NEW YORK (CNNfn) - When the Nasdaq market opens its doors to evening trading, fund manager Scott Black will be packing up his briefcase and heading home.
Black, manager of the Kobren Delphi Value Fund, scoffed at the idea that extended trading hours would have any impact on how he does business. But he says it will light a fire under the "gambling fever" already gripping individual investors.
"There's a casino gambling mentality among investors today," Black said. "I think it's a disservice to the efficiency of the capital markets."
The Nasdaq last week announced plans to extend trading to as late as 10 p.m. The New York Stock Exchange also has a plan in the works, though it said it is postponing the change to later hours until next year.
By law, managers price their funds once a day, and almost all of them choose to do it at 4 p.m. ET when the U.S. market closes, said Chris Wloszczyna, a spokesman for the Investment Company Institute, a Washington trade group.
Funds report the daily figures to the National Association of Securities Dealers (NASD) by 5:50 p.m. ET, which transmits the data to news services.
"I'm not sure there will be any industry-wide impact," Wloszczyna said. "If a fund is priced at 7 p.m., it would not get into the next morning's daily newspapers."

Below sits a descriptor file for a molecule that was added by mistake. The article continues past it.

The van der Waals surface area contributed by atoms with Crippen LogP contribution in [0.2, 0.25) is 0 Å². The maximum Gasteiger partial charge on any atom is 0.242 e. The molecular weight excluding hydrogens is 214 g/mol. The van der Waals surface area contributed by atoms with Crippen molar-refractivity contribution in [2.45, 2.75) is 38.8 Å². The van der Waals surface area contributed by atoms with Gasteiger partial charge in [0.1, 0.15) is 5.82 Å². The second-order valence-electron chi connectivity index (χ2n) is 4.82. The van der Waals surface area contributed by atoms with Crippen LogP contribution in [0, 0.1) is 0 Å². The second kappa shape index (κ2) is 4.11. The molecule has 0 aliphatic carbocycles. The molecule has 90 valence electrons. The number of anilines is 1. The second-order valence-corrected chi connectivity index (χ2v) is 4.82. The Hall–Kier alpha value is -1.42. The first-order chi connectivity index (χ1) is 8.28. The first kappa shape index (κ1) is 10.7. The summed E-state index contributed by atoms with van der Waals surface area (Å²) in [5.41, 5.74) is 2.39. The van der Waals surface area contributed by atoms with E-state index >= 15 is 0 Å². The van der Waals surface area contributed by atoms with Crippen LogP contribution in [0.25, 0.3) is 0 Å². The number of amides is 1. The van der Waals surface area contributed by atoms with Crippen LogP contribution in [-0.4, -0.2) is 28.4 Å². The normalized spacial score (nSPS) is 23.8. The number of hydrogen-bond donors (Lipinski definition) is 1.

Vanguard and Fidelity Investments said they'll continue to price their funds at 4 p.m.
"Nothing is going to change," said Vanguard spokesman John Demming. The company doesn't foresee staffing or other changes to handle the later hours.
But Fidelity spokeswoman Debra McConnell said the fund giant is studying the issue.
"The extended trading hours raise questions that we can't answer until we know what the complete plans are," McConnell said.
Fund managers already can trade after hours through Instinet, a brokerage for institutional investors. They also can buy and sell international securities when the U.S. market is closed, and currency markets are open around the clock.
Plus, many people in the mutual-fund industry doubt whether later Nasdaq hours will deliver the level of volume -- and liquidity -- that's necessary for the larger trades that managers typically make.